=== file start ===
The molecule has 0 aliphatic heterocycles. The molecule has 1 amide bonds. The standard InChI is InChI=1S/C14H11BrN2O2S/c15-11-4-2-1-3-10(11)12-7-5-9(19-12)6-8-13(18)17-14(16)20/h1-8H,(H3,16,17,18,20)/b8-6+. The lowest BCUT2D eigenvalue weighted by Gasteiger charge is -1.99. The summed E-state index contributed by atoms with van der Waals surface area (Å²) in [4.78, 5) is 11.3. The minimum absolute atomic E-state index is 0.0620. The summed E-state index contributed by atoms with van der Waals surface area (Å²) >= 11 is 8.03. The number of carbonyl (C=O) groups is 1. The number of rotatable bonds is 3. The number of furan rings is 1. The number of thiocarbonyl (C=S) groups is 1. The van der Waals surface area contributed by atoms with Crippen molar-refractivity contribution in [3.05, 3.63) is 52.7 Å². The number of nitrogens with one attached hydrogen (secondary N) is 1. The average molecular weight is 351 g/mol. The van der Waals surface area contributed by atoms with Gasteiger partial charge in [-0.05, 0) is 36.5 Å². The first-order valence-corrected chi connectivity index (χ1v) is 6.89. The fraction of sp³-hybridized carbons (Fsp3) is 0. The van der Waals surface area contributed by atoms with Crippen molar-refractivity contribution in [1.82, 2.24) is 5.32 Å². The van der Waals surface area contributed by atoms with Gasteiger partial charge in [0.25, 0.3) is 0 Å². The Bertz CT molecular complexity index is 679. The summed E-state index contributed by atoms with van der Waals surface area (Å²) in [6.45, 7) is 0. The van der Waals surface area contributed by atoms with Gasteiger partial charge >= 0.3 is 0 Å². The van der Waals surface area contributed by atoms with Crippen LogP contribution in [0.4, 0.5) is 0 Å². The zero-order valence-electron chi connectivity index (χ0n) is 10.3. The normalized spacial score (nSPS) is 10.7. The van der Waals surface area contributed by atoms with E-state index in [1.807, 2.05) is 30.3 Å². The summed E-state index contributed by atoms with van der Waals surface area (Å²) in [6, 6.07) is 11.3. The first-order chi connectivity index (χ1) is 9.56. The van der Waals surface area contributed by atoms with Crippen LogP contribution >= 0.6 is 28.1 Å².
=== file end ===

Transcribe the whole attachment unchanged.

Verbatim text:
The molecule has 0 aliphatic heterocycles. The molecule has 1 amide bonds. The standard InChI is InChI=1S/C14H11BrN2O2S/c15-11-4-2-1-3-10(11)12-7-5-9(19-12)6-8-13(18)17-14(16)20/h1-8H,(H3,16,17,18,20)/b8-6+. The lowest BCUT2D eigenvalue weighted by Gasteiger charge is -1.99. The summed E-state index contributed by atoms with van der Waals surface area (Å²) in [4.78, 5) is 11.3. The minimum absolute atomic E-state index is 0.0620. The summed E-state index contributed by atoms with van der Waals surface area (Å²) >= 11 is 8.03. The number of carbonyl (C=O) groups is 1. The number of rotatable bonds is 3. The number of furan rings is 1. The number of thiocarbonyl (C=S) groups is 1. The van der Waals surface area contributed by atoms with Crippen molar-refractivity contribution in [3.05, 3.63) is 52.7 Å². The number of nitrogens with one attached hydrogen (secondary N) is 1. The average molecular weight is 351 g/mol. The van der Waals surface area contributed by atoms with Gasteiger partial charge in [-0.05, 0) is 36.5 Å². The first-order valence-corrected chi connectivity index (χ1v) is 6.89. The fraction of sp³-hybridized carbons (Fsp3) is 0. The van der Waals surface area contributed by atoms with Crippen molar-refractivity contribution in [1.82, 2.24) is 5.32 Å². The van der Waals surface area contributed by atoms with Gasteiger partial charge in [0.25, 0.3) is 0 Å². The Bertz CT molecular complexity index is 679. The summed E-state index contributed by atoms with van der Waals surface area (Å²) in [6.45, 7) is 0. The van der Waals surface area contributed by atoms with Gasteiger partial charge >= 0.3 is 0 Å². The van der Waals surface area contributed by atoms with Crippen LogP contribution in [0.4, 0.5) is 0 Å². The zero-order valence-electron chi connectivity index (χ0n) is 10.3. The normalized spacial score (nSPS) is 10.7. The van der Waals surface area contributed by atoms with E-state index in [1.807, 2.05) is 30.3 Å². The summed E-state index contributed by atoms with van der Waals surface area (Å²) in [6, 6.07) is 11.3. The first-order chi connectivity index (χ1) is 9.56. The van der Waals surface area contributed by atoms with Crippen LogP contribution >= 0.6 is 28.1 Å².